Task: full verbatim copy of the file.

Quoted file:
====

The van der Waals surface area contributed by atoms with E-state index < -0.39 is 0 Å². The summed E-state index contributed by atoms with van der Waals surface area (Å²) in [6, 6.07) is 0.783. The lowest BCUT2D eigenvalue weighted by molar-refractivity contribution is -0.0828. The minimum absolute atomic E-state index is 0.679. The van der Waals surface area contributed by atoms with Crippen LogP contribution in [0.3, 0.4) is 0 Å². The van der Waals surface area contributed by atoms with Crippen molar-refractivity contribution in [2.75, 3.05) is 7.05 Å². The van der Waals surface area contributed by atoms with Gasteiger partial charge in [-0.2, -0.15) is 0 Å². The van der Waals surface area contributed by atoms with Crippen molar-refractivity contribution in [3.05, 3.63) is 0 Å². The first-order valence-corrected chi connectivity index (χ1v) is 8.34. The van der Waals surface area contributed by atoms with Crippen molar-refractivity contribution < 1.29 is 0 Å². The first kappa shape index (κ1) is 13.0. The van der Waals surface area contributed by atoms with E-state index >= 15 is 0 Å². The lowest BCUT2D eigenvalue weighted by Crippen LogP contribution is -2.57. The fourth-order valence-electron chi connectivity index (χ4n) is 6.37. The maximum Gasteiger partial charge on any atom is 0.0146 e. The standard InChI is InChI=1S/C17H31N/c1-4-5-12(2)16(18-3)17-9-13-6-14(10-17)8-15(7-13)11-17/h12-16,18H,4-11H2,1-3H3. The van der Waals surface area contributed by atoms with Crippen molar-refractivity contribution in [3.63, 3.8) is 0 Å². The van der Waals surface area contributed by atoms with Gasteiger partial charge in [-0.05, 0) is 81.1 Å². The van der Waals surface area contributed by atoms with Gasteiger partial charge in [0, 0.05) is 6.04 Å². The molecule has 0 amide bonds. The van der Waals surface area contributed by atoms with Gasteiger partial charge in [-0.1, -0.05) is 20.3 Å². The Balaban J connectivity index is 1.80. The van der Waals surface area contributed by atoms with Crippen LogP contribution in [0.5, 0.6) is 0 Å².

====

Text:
The van der Waals surface area contributed by atoms with E-state index < -0.39 is 0 Å². The summed E-state index contributed by atoms with van der Waals surface area (Å²) in [6, 6.07) is 0.783. The lowest BCUT2D eigenvalue weighted by molar-refractivity contribution is -0.0828. The minimum absolute atomic E-state index is 0.679. The van der Waals surface area contributed by atoms with Crippen LogP contribution in [0.3, 0.4) is 0 Å². The van der Waals surface area contributed by atoms with Crippen molar-refractivity contribution in [2.75, 3.05) is 7.05 Å². The van der Waals surface area contributed by atoms with Gasteiger partial charge in [-0.2, -0.15) is 0 Å². The van der Waals surface area contributed by atoms with Crippen molar-refractivity contribution in [3.05, 3.63) is 0 Å². The first-order valence-corrected chi connectivity index (χ1v) is 8.34. The van der Waals surface area contributed by atoms with Crippen molar-refractivity contribution < 1.29 is 0 Å². The first kappa shape index (κ1) is 13.0. The van der Waals surface area contributed by atoms with E-state index >= 15 is 0 Å². The lowest BCUT2D eigenvalue weighted by Crippen LogP contribution is -2.57. The fourth-order valence-electron chi connectivity index (χ4n) is 6.37. The maximum Gasteiger partial charge on any atom is 0.0146 e. The standard InChI is InChI=1S/C17H31N/c1-4-5-12(2)16(18-3)17-9-13-6-14(10-17)8-15(7-13)11-17/h12-16,18H,4-11H2,1-3H3. The van der Waals surface area contributed by atoms with Crippen molar-refractivity contribution in [3.63, 3.8) is 0 Å². The van der Waals surface area contributed by atoms with Gasteiger partial charge in [-0.05, 0) is 81.1 Å². The van der Waals surface area contributed by atoms with Gasteiger partial charge in [0, 0.05) is 6.04 Å². The molecule has 0 amide bonds. The van der Waals surface area contributed by atoms with Gasteiger partial charge in [-0.1, -0.05) is 20.3 Å². The Balaban J connectivity index is 1.80. The van der Waals surface area contributed by atoms with Crippen LogP contribution in [0.5, 0.6) is 0 Å².